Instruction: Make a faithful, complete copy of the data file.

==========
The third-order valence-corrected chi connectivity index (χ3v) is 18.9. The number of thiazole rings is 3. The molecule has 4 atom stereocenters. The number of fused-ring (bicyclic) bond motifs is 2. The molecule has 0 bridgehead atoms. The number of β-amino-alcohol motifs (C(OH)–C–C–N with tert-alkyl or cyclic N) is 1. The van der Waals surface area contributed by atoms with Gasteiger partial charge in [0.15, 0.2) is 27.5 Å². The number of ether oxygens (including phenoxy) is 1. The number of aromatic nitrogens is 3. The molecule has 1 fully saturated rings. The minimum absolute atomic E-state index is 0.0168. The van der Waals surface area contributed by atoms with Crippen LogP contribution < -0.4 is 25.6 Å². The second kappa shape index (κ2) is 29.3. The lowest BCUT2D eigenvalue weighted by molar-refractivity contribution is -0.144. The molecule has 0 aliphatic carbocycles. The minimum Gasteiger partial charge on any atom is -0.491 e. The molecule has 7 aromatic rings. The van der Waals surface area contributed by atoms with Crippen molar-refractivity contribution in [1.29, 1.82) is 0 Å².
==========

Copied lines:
The third-order valence-corrected chi connectivity index (χ3v) is 18.9. The number of thiazole rings is 3. The molecule has 4 atom stereocenters. The number of fused-ring (bicyclic) bond motifs is 2. The molecule has 0 bridgehead atoms. The number of β-amino-alcohol motifs (C(OH)–C–C–N with tert-alkyl or cyclic N) is 1. The van der Waals surface area contributed by atoms with Gasteiger partial charge in [0.15, 0.2) is 27.5 Å². The number of ether oxygens (including phenoxy) is 1. The number of aromatic nitrogens is 3. The molecule has 1 fully saturated rings. The minimum absolute atomic E-state index is 0.0168. The van der Waals surface area contributed by atoms with Crippen LogP contribution < -0.4 is 25.6 Å². The second kappa shape index (κ2) is 29.3. The lowest BCUT2D eigenvalue weighted by molar-refractivity contribution is -0.144. The molecule has 0 aliphatic carbocycles. The minimum Gasteiger partial charge on any atom is -0.491 e. The molecule has 7 aromatic rings. The van der Waals surface area contributed by atoms with Crippen molar-refractivity contribution in [1.29, 1.82) is 0 Å².